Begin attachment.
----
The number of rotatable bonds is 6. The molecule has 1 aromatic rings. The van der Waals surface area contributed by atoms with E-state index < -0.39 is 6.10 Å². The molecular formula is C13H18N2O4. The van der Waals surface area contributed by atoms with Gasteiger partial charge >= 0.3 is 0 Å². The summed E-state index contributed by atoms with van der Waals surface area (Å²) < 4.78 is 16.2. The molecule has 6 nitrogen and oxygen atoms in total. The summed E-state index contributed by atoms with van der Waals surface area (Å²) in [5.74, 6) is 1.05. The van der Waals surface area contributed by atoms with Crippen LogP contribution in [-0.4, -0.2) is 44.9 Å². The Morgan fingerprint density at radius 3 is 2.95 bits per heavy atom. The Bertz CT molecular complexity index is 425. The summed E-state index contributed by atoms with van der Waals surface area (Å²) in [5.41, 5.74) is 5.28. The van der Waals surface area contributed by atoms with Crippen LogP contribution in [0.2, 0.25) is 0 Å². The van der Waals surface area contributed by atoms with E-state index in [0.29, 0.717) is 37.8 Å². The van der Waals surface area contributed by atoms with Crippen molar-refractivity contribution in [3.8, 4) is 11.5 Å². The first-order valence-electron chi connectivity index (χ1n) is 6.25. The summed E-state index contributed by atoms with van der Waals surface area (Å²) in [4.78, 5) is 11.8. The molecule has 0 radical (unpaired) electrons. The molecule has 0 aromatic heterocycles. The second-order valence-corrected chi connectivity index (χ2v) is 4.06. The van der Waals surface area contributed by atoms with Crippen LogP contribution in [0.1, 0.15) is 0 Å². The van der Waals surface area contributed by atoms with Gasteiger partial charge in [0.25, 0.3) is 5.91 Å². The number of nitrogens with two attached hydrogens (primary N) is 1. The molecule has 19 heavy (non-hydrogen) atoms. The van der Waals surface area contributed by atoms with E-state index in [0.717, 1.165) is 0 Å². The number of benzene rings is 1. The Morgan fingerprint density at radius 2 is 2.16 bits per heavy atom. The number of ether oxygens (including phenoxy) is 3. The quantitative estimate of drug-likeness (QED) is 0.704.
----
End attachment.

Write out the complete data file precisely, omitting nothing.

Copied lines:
The number of rotatable bonds is 6. The molecule has 1 aromatic rings. The van der Waals surface area contributed by atoms with E-state index < -0.39 is 6.10 Å². The molecular formula is C13H18N2O4. The van der Waals surface area contributed by atoms with Gasteiger partial charge >= 0.3 is 0 Å². The summed E-state index contributed by atoms with van der Waals surface area (Å²) < 4.78 is 16.2. The molecule has 6 nitrogen and oxygen atoms in total. The summed E-state index contributed by atoms with van der Waals surface area (Å²) in [5.74, 6) is 1.05. The van der Waals surface area contributed by atoms with Crippen LogP contribution in [-0.4, -0.2) is 44.9 Å². The Morgan fingerprint density at radius 3 is 2.95 bits per heavy atom. The Bertz CT molecular complexity index is 425. The summed E-state index contributed by atoms with van der Waals surface area (Å²) in [5.41, 5.74) is 5.28. The van der Waals surface area contributed by atoms with Crippen LogP contribution in [0.2, 0.25) is 0 Å². The van der Waals surface area contributed by atoms with E-state index in [0.29, 0.717) is 37.8 Å². The van der Waals surface area contributed by atoms with Crippen molar-refractivity contribution in [3.8, 4) is 11.5 Å². The first-order valence-electron chi connectivity index (χ1n) is 6.25. The summed E-state index contributed by atoms with van der Waals surface area (Å²) in [4.78, 5) is 11.8. The molecule has 0 radical (unpaired) electrons. The molecule has 0 aromatic heterocycles. The second-order valence-corrected chi connectivity index (χ2v) is 4.06. The van der Waals surface area contributed by atoms with Crippen LogP contribution in [0.1, 0.15) is 0 Å². The van der Waals surface area contributed by atoms with Gasteiger partial charge in [0.25, 0.3) is 5.91 Å². The number of nitrogens with two attached hydrogens (primary N) is 1. The molecule has 19 heavy (non-hydrogen) atoms. The van der Waals surface area contributed by atoms with E-state index in [0.717, 1.165) is 0 Å². The number of benzene rings is 1. The Morgan fingerprint density at radius 2 is 2.16 bits per heavy atom. The number of ether oxygens (including phenoxy) is 3. The quantitative estimate of drug-likeness (QED) is 0.704.